Alright loves– that’s it. My list. Do you have any clean convenience foods that weren’t listed here? What are your favorites? Let me know in the comments.

Happy Friday!

Easy Banana Popsicles (Clean + Healthy)

I am soooo excited that the weather has warmed up! I am a true summer person… long days, vacation, the best seasonal fruit and veggies, warmth, bare skin. Sunshine.

When I was little, my mom would make homemade popsicles from grape juice and lemonade. I remember thinking how cool it was that we made them (I was easily impressed) :) and I’ve always wanted to create my own frozen treats. This is the year my friends!

I had some leftover bananas from a kids’ cooking class, so I froze them and started thinking… banana, chocolate, almond, coconut. Holy Yum.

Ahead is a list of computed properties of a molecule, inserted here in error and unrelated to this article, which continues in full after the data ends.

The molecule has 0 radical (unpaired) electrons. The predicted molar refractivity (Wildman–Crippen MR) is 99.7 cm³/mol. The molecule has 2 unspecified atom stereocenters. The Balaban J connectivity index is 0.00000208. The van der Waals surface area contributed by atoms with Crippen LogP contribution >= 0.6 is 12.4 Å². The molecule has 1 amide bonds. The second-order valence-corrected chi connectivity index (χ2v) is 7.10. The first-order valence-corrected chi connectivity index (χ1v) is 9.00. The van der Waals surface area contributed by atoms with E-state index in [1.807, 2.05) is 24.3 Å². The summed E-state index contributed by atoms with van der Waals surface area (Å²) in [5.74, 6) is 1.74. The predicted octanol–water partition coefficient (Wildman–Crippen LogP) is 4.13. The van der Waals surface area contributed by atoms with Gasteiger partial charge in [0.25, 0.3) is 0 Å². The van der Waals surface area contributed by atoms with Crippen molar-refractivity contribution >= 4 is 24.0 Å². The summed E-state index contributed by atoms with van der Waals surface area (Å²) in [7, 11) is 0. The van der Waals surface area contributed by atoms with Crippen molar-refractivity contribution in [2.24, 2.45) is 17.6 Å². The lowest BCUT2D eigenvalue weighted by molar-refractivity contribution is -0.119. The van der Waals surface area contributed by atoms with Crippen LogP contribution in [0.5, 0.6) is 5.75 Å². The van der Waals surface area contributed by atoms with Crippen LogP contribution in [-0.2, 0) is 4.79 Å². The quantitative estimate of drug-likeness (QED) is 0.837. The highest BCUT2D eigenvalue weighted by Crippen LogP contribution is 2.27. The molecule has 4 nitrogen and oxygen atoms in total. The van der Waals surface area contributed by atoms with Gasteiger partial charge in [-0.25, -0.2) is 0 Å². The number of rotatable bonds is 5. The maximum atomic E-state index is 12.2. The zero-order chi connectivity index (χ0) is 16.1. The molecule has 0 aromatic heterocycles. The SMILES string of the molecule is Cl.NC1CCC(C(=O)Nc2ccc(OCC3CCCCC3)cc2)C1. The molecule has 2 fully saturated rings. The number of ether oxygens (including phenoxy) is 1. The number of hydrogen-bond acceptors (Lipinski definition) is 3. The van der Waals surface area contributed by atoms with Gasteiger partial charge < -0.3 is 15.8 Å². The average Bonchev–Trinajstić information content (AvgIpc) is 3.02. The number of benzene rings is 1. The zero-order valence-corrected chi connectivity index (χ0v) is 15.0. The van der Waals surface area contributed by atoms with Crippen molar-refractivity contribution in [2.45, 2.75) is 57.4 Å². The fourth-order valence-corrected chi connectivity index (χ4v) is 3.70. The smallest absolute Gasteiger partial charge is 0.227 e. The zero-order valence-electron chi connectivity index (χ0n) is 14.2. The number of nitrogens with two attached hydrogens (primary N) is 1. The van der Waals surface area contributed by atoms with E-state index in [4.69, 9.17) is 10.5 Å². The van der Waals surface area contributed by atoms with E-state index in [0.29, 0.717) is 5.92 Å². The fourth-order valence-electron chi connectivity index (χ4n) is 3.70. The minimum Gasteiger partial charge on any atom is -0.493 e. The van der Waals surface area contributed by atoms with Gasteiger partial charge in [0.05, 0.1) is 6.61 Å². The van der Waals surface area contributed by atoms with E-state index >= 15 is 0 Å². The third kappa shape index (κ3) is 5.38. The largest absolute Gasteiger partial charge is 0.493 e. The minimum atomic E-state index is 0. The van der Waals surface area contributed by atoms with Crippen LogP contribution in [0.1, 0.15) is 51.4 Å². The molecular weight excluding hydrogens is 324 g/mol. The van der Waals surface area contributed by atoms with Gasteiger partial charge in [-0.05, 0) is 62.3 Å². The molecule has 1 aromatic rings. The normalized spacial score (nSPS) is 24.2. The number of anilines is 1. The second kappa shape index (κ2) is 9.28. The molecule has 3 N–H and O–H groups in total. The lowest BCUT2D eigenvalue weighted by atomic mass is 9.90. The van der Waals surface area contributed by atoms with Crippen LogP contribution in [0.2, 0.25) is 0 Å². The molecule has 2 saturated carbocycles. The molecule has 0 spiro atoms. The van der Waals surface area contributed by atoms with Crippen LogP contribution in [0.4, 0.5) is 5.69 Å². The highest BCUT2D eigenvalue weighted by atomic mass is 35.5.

Banana Chocolate Popsicles
Recipe type: dessert
Cuisine: Clean
Prep time: 
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Total time: 

Serves: 4

These frozen treats are incredibly easy to make and very, very tasty. Hemp seeds and almond butter bump up the nutrition, too.
  • 2 bananas, cut in half
  • Almond butter
  • Hemp seeds or chia seeds (optional)
  • ½ bar good quality dark chocolate (choc. chips would also work)
  • Unsweetened coconut flakes

  1. Cut bananas in half and place a popsicle stick in one end
  2. Grab a small cookie sheet and spread out a sheet of parchment paper.
  3. Place bananas on sheet and freeze for about 1 hour.
  4. Just before taking bananas out of the freezer, melt chocolate in a bowl in the microwave. Heat at 30 second intervals, stirring in between.
  5. Spread almond butter on all sides of the bananas.
  6. Sprinkle a light layer of hemp or chia seeds.
  7. Place on pan and spoon chocolate over bananas.
  8. Quickly top with coconut flakes.
  9. Freeze again for 30 minutes.